Some big issues with the recent Call of Duty games are the DLC, the supply drops, and the general cost to play. Each game includes usually three or four DLCs that are released periodically in the months following the game's release. The producers plan to create DLC, meaning that some people argue that the content should be included in the original game. Rather than adding in map packs for an additional price, the extra maps should be included in the original version of the game, since DLC is likely already produced (or in production) by the game's release.
Similarly, supply drops are rarely given to the player but, more often, paid for. Supply drops contain new armors, skins, and weapons. Again, an argument can be made that this content should be included in the original game. Essentially, this DLC and supply drops are rewarding those who have a lot of money to waste, while those who struggle to get enough money for the base game itself feel left out. One Call of Duty game with the DLC costs over $100 for the player — and that's without the addition of supply drops.
A few people have even made the joke of dubbing the new game Call of Duty: Infinite Walletfare for it's extensive and unreasonable prices.
In order to better understand the problems with the trailer, I looked at some of the comments that people left on the YouTube video to complain about the latest release.
One of the first comments that stood out said, "Do we get a Master Chief DLC character if we pay 50 extra dollars?" This is a reference to the HALO series which is known for its futuristic, space-themed setting. These complaints (along with many others), suggests that Call of Duty is trying to be like too many other futuristic FPS games. Furthermore, it's also a jab at the idea of constantly paying money for additional content.
Someone else said, "Pretty hyped for HALO 6," again suggesting that Call of Duty: Infinite Warfare is straying too far from its origins and trying to become like other games set in the future. There are many other comments comparing Infinite Warfare to other games, including Star Wars: Battlefront and Destiny. Most fans are suggesting that COD go back to its war-themed roots.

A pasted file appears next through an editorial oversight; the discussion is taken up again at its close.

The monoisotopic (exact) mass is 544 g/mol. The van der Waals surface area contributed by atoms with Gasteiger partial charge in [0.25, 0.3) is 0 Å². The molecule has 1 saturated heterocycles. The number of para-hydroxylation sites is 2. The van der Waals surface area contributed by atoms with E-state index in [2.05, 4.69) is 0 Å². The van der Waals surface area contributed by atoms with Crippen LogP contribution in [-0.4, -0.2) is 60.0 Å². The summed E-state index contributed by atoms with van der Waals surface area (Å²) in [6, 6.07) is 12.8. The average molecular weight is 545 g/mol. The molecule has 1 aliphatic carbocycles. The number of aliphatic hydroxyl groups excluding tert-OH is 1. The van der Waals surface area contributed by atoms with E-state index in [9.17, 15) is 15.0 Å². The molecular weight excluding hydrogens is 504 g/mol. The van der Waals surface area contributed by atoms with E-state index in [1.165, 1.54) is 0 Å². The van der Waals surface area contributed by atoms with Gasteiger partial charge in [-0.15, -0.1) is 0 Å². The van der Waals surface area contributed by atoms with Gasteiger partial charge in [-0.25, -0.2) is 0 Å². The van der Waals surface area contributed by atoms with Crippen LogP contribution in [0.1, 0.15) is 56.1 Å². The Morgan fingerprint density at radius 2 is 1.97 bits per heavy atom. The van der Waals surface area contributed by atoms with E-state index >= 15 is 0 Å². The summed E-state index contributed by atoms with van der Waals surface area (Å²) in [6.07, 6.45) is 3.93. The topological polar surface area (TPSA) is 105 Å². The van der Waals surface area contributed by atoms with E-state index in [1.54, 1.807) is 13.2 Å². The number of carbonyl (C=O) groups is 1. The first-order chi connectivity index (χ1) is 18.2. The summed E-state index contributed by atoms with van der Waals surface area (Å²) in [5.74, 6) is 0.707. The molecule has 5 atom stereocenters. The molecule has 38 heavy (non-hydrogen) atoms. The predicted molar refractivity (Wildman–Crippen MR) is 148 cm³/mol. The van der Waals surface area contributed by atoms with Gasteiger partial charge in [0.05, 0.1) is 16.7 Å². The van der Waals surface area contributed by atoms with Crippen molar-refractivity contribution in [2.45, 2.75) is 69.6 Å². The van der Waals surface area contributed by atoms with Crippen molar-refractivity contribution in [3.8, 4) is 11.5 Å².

Another interesting one said, "COD 4 map packs only available through supply drops." This is another jab at the overuse of supply drops in recent Call of Duty games. Many of comments like this complained that the remastered version of Modern Warfare isn't going to be available separate from Infinite Warfare. Some people are even saying that the remastered COD4 is the only reason that the new game will sell.
Personally, I think Remastered COD4 should be released separately with all the old map packs included, since it's not a new game. However, if Infinity Ward releases them together and charges people for the COD4 DLC, they're more likely to sell more copies of Infinite Warfare and get more money overall.
In conclusion, the biggest issues with the Infinite Warfare trailer are that it's too futuristic —a grave departure from the franchise's earlier WW2 style; the cost of DLC and over-saturation of supply are both too high; and that fans want to play Modern Warfare Remastered without having to buy Infinite Warfare.
Does this trailer deserve to be the most disliked game trailer in YouTube history? Definitely not. At the end of the day, the Call of Duty franchise still entertains millions around the world and the user base is very passionate. It just so happens that this passion can result in an event like this when those users want to voice their concern.